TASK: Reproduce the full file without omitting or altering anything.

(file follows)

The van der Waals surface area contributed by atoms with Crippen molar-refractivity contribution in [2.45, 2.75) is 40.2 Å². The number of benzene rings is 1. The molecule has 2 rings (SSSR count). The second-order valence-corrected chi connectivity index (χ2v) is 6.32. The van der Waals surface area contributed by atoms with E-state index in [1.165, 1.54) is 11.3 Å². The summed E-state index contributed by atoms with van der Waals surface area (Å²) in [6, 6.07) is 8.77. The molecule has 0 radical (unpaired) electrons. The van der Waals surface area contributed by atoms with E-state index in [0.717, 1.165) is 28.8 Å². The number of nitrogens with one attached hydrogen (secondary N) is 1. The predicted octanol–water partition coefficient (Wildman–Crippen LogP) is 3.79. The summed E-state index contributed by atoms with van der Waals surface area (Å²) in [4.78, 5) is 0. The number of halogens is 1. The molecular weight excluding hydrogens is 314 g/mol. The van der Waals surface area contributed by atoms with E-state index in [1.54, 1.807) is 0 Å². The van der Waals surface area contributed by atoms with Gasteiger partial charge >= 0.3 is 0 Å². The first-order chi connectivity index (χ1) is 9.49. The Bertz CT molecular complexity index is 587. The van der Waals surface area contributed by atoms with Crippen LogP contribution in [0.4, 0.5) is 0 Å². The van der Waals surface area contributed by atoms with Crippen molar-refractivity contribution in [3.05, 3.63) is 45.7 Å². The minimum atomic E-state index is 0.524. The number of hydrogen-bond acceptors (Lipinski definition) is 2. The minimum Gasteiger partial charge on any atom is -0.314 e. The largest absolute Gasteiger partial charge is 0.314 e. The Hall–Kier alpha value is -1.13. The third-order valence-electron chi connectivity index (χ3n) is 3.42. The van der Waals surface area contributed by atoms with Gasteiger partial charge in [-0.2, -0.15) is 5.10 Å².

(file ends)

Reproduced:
The van der Waals surface area contributed by atoms with Crippen molar-refractivity contribution in [2.45, 2.75) is 40.2 Å². The number of benzene rings is 1. The molecule has 2 rings (SSSR count). The second-order valence-corrected chi connectivity index (χ2v) is 6.32. The van der Waals surface area contributed by atoms with E-state index in [1.165, 1.54) is 11.3 Å². The summed E-state index contributed by atoms with van der Waals surface area (Å²) in [6, 6.07) is 8.77. The molecule has 0 radical (unpaired) electrons. The van der Waals surface area contributed by atoms with E-state index in [0.717, 1.165) is 28.8 Å². The number of nitrogens with one attached hydrogen (secondary N) is 1. The predicted octanol–water partition coefficient (Wildman–Crippen LogP) is 3.79. The summed E-state index contributed by atoms with van der Waals surface area (Å²) in [4.78, 5) is 0. The number of halogens is 1. The molecular weight excluding hydrogens is 314 g/mol. The van der Waals surface area contributed by atoms with E-state index in [1.54, 1.807) is 0 Å². The van der Waals surface area contributed by atoms with Gasteiger partial charge >= 0.3 is 0 Å². The first-order chi connectivity index (χ1) is 9.49. The Bertz CT molecular complexity index is 587. The van der Waals surface area contributed by atoms with Crippen LogP contribution in [0.4, 0.5) is 0 Å². The van der Waals surface area contributed by atoms with Crippen molar-refractivity contribution in [3.05, 3.63) is 45.7 Å². The minimum atomic E-state index is 0.524. The number of hydrogen-bond acceptors (Lipinski definition) is 2. The minimum Gasteiger partial charge on any atom is -0.314 e. The largest absolute Gasteiger partial charge is 0.314 e. The Hall–Kier alpha value is -1.13. The third-order valence-electron chi connectivity index (χ3n) is 3.42. The van der Waals surface area contributed by atoms with Gasteiger partial charge in [-0.2, -0.15) is 5.10 Å².